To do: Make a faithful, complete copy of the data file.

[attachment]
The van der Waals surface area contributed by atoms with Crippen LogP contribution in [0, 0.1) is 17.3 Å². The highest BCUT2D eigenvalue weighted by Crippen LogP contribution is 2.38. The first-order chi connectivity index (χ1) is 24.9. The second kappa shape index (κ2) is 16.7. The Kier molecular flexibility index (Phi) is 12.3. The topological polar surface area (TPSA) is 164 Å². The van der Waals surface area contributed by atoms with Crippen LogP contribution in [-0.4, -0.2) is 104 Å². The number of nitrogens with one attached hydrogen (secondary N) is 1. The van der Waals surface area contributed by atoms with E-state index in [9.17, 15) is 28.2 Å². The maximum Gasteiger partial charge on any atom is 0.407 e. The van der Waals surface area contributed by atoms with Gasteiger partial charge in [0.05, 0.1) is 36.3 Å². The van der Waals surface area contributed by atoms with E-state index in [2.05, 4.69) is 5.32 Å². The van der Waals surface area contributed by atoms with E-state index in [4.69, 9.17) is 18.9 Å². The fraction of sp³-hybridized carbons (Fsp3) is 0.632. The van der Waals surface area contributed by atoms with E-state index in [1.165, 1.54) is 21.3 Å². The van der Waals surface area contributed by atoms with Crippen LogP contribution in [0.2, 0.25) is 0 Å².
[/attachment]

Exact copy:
The van der Waals surface area contributed by atoms with Crippen LogP contribution in [0, 0.1) is 17.3 Å². The highest BCUT2D eigenvalue weighted by Crippen LogP contribution is 2.38. The first-order chi connectivity index (χ1) is 24.9. The second kappa shape index (κ2) is 16.7. The Kier molecular flexibility index (Phi) is 12.3. The topological polar surface area (TPSA) is 164 Å². The van der Waals surface area contributed by atoms with Crippen LogP contribution in [-0.4, -0.2) is 104 Å². The number of nitrogens with one attached hydrogen (secondary N) is 1. The van der Waals surface area contributed by atoms with E-state index in [9.17, 15) is 28.2 Å². The maximum Gasteiger partial charge on any atom is 0.407 e. The van der Waals surface area contributed by atoms with Gasteiger partial charge in [0.05, 0.1) is 36.3 Å². The van der Waals surface area contributed by atoms with E-state index in [2.05, 4.69) is 5.32 Å². The van der Waals surface area contributed by atoms with E-state index in [4.69, 9.17) is 18.9 Å². The fraction of sp³-hybridized carbons (Fsp3) is 0.632. The van der Waals surface area contributed by atoms with E-state index in [1.165, 1.54) is 21.3 Å². The van der Waals surface area contributed by atoms with Crippen LogP contribution in [0.2, 0.25) is 0 Å².